Huperzine-A Supplement Benefits
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Before we get into this supplement, an obligatory reminder that just like medications, supplements are made of molecules that affect your body, and can counteract some medications. Be sure to research any possible interactions between medications you are on and a supplement you want to try. If you can’t find reliable information on your own, consult your doctor.
Huperzine-A is a compound found in an herb commonly know as Chinese Club Moss. What has made this compound intriguing, especially when it comes to brain health, is its ability to inhibit the breakdown of acetylcholine.
Acetylcholine is a neurotransmitter that is found throughout the body. Motor neurons of the nervous system release it to activate muscle. It also transmits messages within the nervous system.
In the brain it also acts as a neurotransmitter, as well as a neuromodulator. If effects memory and learning, and a lack of it is known to be a driver of Alzheimer’s Disease. Enter Huperzine-A.
Huperzine-A is to acetylcholine as SSRI’s are to serotonin. Selective serotonin reuptake inhibitors, or SSRI’s, are medications that inhibit the body from breaking down and reabsorbing the active form of serotonin. These medications are thought to help with depression because serotonin is the neurotransmitter of mood. When serotonin is too low, depression and other health complications set in. The body is a recycling machine, and neurotransmitters are broken back down into smaller molecules to be reused. Blocking this breakdown can keep more of the active neurotransmitter available for longer.
Huperzine-A kind of does the same thing, in that it inhibits the breakdown of acetylcholine, so the neurotransmitter is accessible for longer to the neurons that need it. There have been a handful of studies that seem to indicate Hup-A can have positive effects on retaining acetylcholine and could have benefits for Alzheimer’s and vascular dementia. The problem is that because Huperzine-A is a supplement, thus not subject to the strict standards and regulations of pharmaceuticals.
As mentioned before, do your homework before starting to supplement with Hup-A, especially if you take other medications that are cholinergic or anticholinergic. That should be easily determined with a quick search on the internet.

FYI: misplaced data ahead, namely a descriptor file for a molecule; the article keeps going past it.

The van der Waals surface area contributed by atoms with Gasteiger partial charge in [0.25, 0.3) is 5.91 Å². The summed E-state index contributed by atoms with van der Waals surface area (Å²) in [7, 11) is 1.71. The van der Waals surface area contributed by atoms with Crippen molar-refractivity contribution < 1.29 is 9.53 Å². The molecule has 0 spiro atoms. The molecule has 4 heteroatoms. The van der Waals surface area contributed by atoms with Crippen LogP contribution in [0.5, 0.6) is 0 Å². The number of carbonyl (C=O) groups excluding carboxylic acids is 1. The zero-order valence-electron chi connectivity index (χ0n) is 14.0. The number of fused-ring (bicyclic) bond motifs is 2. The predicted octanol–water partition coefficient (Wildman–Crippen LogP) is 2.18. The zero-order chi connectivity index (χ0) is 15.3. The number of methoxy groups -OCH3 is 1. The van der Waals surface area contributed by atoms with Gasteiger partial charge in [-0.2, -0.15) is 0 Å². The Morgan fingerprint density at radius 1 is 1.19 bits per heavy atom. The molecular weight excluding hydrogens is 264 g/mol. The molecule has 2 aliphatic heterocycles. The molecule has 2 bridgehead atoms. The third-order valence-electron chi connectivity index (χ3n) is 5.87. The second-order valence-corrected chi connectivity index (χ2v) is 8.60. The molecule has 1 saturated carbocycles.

I read about one person’s experience saying that taking it before bed kept them up and gave them a “buzzing” feeling in their head. This kind of makes sense if acetylcholine is still active, assisting neurons in firing off. Sometimes having neurotransmitters breakdown and drop in levels can be a good thing at the right time, like when you want the activity of your cells to quiet down.
I also read another experience stating that it took about a month of use before really feeling the effects. (I personally have taken it infrequently, but am starting to take it regularly, so I can’t yet verify either way.)
In clinical studies, dosage was typically 200 mcg daily, increased to 400 mcg daily after 30 days. Because this has been minimally studied and is not regulated, you might have to do your own experimenting, but I’d start on the low side, even starting at 100 mcg daily to see how your body and brain likes it.
In regards to what brand to choose, if you’re ordering online, consider choosing a brand that you’ve seen in a natural foods or health food store you trust, especially if they have a robust supplements section and knowledgeable employees. Better yet, the first time around go to that store and purchase a recommended brand to try.
The Bottom Line
Supplementing with Huperzine-A might just help your neurons process information and recall memories better. In fact, China approved Huperzine-A for recognized use in treating Alzheimer’s back in 1994. Obviously it’s no cure, but could supplementing with it earlier in life actually improve outcomes later in life by retaining acetylcholine for longer periods of time? We don’t have an answer to that yet, but if you like trying new health hacks to support your brain, consider giving this one a try.
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